Bridging Perspectives: New Bay Area Interns Are Shaping Stupski’s Future

Part 2: Meet Six Bay Area Youth Leaders in Stupski’s Internship Program

Welcome back, readers! As promised, I am excited to introduce the second half of our fourth internship cohort—the interns from the San Francisco Bay Area. Much like our interns from Hawaiʻi, these five young leaders reflect a diversity of local communities that embody the rich cultural tapestry of the Bay Area.

Please join me in welcoming these outstanding young students! 

Trent Johnson

“I think that the root of all issues in philanthropy comes from the idea that foundations are in place to preserve personal wealth. If we can address this mindset in philanthropy, then I believe more foundations would be inclined to take the immediate and necessary steps to create real change.”

Trent Johnson (he/him) is a public health and economics major at University of California, Berkeley. Trent’s interest in Stupski came from how he saw philanthropy as an unknown field sitting at the intersection of two areas of personal interest: business and public spaces. Over the course of this internship, Trent plans to learn more about the spend-down model and soak up as much information as he can about the work Stupski and its community partners are doing. As intern for the CEO, Trent’s work focuses on shoring mindsets in the philanthropic sector to challenge and change the underlying motives and purpose of philanthropy. Through his work at Stupski, Trent hopes to instill a sense of urgency in funders that will expedite changes in the health care system. 

Viridiana Avalos

“Education is the path to stability, peace, and safety. Everyone should have equal access to it.”

Viridiana Avalos (she/her) is a junior at Cal East Bay pursuing her bachelor’s degree in business administration. As a first-generation college student, Viridiana strives to continue to surpass educational barriers for the sake of her family and future generations. A Bay Area native, Viridiana was attracted to Stupski because of the potential she saw to support and influence change in her community. During the course of this internship, Viridiana hopes to make meaningful connections within the philanthropic sector that will help inform what career path she chooses to pursue. As the grantmaking practices intern, Viridiana believes we must increase philanthropic and government funding for educational opportunities and job training to build a solid economic foundation for a better future for all. Viridiana believes that at its best, philanthropy is about taking care of and uplifting each other to meet the collective needs of the community.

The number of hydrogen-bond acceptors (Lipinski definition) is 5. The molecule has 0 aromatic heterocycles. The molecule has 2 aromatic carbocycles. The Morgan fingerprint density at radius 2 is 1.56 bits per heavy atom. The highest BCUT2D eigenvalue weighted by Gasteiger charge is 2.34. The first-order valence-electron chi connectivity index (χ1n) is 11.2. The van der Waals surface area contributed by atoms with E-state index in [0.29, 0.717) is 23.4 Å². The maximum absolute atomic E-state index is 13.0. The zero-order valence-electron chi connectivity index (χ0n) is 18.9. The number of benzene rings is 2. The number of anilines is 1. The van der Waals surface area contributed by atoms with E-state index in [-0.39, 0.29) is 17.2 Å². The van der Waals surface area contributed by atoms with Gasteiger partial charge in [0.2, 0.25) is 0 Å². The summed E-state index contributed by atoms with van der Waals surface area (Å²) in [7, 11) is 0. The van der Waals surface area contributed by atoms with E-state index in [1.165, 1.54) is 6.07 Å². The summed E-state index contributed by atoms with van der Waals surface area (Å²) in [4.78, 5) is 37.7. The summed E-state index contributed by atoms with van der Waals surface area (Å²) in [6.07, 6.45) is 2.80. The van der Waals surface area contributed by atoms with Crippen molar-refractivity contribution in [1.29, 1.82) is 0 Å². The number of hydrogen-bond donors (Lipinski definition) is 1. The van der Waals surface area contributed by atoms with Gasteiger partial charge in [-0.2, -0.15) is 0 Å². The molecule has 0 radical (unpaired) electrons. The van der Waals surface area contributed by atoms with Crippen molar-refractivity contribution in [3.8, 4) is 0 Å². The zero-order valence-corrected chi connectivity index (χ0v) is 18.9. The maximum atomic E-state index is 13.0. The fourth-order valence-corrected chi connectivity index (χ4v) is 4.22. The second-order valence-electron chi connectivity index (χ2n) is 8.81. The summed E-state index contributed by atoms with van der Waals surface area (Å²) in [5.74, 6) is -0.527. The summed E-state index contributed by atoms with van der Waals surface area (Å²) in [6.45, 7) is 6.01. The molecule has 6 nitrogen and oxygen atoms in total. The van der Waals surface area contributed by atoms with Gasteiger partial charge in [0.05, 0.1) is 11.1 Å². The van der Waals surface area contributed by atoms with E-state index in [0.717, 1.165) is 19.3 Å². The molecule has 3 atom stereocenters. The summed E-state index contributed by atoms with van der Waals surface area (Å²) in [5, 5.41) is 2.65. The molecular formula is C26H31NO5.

Alex Gomez

“During my time at Stupski, I hope to open the eyes of those in the philanthropic sector as well as politicians to the idea that free college can become a reality. Through my research, I plan to find viable and sustainable ways to fund California’s higher public education institutions.”

Alex Gomez (he/him) is a junior at the University of California, Santa Cruz, studying to complete his bachelor’s degree in politics. Alex applied for the Stupski internship because he saw the value that Stupski attached to his voice and experiences. Because Stupski not only incorporates students into the Foundation’s work but supports their leadership in their fight for social change, Alex feels empowered to address the problems that he has seen in his community. As an intern for the Bay Area postsecondary success team, Alex hopes to inspire policy changes in California that will establish a free college tuition model to reduce financial barriers for students and increase college attendance statewide. With Stupski’s platform and resources, Alex is hopeful that he can help create a society that is both more equitable and economically successful. 

Mariah Lalani Britt

“I am tired of the school-to-prison pipeline; too many of my peers and family members end up ‘living a life of crime’ because they feel that is their only way to survive … We need more programs for these young people to encourage them to try other career options.”